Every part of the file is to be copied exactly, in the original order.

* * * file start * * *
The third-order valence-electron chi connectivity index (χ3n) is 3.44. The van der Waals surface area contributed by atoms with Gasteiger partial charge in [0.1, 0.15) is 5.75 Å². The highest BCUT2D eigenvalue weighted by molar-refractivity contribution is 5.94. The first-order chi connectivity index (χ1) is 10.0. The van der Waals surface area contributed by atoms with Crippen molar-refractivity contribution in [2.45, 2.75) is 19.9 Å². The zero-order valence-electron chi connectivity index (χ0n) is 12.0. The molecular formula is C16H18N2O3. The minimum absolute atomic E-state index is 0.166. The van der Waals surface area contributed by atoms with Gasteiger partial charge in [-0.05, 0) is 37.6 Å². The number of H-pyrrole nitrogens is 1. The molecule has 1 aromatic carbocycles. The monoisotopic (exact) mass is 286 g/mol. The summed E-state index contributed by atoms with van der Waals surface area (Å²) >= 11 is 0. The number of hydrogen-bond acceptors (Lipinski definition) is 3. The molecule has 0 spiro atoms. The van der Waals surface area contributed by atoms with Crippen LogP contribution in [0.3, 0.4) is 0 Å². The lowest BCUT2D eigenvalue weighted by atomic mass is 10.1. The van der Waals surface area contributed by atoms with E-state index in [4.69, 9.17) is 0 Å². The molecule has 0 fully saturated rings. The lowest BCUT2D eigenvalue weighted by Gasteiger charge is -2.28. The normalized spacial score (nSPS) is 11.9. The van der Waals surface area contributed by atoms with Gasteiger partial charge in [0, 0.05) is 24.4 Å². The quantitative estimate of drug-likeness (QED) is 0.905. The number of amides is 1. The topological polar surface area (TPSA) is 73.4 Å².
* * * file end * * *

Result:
The third-order valence-electron chi connectivity index (χ3n) is 3.44. The van der Waals surface area contributed by atoms with Gasteiger partial charge in [0.1, 0.15) is 5.75 Å². The highest BCUT2D eigenvalue weighted by molar-refractivity contribution is 5.94. The first-order chi connectivity index (χ1) is 10.0. The van der Waals surface area contributed by atoms with Crippen molar-refractivity contribution in [2.45, 2.75) is 19.9 Å². The zero-order valence-electron chi connectivity index (χ0n) is 12.0. The molecular formula is C16H18N2O3. The minimum absolute atomic E-state index is 0.166. The van der Waals surface area contributed by atoms with Gasteiger partial charge in [-0.05, 0) is 37.6 Å². The number of H-pyrrole nitrogens is 1. The molecule has 1 aromatic carbocycles. The monoisotopic (exact) mass is 286 g/mol. The summed E-state index contributed by atoms with van der Waals surface area (Å²) >= 11 is 0. The number of hydrogen-bond acceptors (Lipinski definition) is 3. The molecule has 0 spiro atoms. The van der Waals surface area contributed by atoms with Crippen LogP contribution in [0.3, 0.4) is 0 Å². The lowest BCUT2D eigenvalue weighted by atomic mass is 10.1. The van der Waals surface area contributed by atoms with E-state index in [4.69, 9.17) is 0 Å². The molecule has 0 fully saturated rings. The lowest BCUT2D eigenvalue weighted by Gasteiger charge is -2.28. The normalized spacial score (nSPS) is 11.9. The van der Waals surface area contributed by atoms with Gasteiger partial charge in [0, 0.05) is 24.4 Å². The quantitative estimate of drug-likeness (QED) is 0.905. The number of amides is 1. The topological polar surface area (TPSA) is 73.4 Å².